From Sergeant Devos’s photographic collection, 2009.09(22), courtesy of Denzil Devos

William Sidney Gallie was interred in the mausoleum at Glen Eden Memorial Garden/Riverside Cemetery in Winnipeg.

Charles Arthur Brant signature

On this day in 1917 Charles Arthur Brant was killed in action at Bois Hugo during the Battle of Hill 70. The extract from the 15th Battalion’s war diary for the battle may explain the circumstances of his death:

War diary extract 15th Battalion Hill 70

Extract from war diary of the 15th Battalion for August 15th, 1917, courtesy of Library and Archives Canada

At 5.30 a.m. our barrage again started forward and our waves advanced. The 3rd. Wave remained at the BLUE LINE. More opposition was encountered this time. There were small parties of the enemy in shell-holes, and these had to be dealt with by Bombing Parties before our line could advance. In BOIS HUGO one M.G. [Machine Gun] of the enemy was causing many casualties, but was silenced by Bombing Sections from No.1 Company, which worked around to the flank of the gun and captured it and killed the crew. The enemy who were in the the trenches on our left, kept up a continual rifle and M.G. fire, which caused a few casualties.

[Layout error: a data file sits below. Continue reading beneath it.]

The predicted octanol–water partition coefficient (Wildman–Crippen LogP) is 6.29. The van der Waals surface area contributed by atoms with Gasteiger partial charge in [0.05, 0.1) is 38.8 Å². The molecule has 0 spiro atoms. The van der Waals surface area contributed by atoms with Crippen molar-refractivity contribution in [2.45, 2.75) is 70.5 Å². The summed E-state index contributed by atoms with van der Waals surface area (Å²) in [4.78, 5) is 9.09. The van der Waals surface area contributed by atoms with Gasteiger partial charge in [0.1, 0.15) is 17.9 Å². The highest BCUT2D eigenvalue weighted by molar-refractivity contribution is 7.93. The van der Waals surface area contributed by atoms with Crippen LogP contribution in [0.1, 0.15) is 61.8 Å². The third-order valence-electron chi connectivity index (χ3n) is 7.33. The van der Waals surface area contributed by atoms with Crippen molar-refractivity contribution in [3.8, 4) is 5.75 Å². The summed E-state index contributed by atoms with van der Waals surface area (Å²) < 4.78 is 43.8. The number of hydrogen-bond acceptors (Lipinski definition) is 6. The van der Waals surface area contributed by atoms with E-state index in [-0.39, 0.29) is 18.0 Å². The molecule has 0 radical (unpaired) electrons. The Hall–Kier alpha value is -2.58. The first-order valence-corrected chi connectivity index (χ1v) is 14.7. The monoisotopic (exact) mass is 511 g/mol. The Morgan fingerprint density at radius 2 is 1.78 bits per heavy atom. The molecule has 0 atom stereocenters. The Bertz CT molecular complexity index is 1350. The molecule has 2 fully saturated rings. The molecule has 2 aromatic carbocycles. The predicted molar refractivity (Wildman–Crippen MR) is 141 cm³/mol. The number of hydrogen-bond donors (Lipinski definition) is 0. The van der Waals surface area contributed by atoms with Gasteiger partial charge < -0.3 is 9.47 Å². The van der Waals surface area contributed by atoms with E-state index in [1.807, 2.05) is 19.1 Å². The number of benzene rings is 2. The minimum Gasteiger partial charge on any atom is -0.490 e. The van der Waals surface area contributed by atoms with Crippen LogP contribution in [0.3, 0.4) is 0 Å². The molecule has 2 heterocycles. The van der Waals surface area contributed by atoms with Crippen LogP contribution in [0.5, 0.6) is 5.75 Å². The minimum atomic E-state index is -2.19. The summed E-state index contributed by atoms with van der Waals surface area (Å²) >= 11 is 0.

Arthur Brant was buried at the St. Mary’s Advanced Dressing Station Cemetery at Haisnes in France.

St. Mary’s Advanced Dressing Station Cemetery, Haisnes, France, courtesy of the Commonwealth War Graves Commission

He is also remembered on the Deseronto war memorial.

Deseronto memorial

George Anderson Morton signature

On this day in 1917, George Anderson Morton, a grain merchant, died at Camp Mohawk near Deseronto as the result of a flying accident. George was born in Winnipeg on September 20th, 1895, the son of Thomas Morton and Mary (née Anderson). Mary died in 1904. Morton joined the Royal Flying Corps in Toronto on June 26th, 1917 with the regimental number 74036. He gave his home address as Grande Pointe, Manitoba. He was five feet five and a half inches tall.

The accident in which he was killed was reported in Belleville’s Intelligencer newspaper in the following way:

Intelligencer report of G. A. Morton's death

Aviator Killed at Deseronto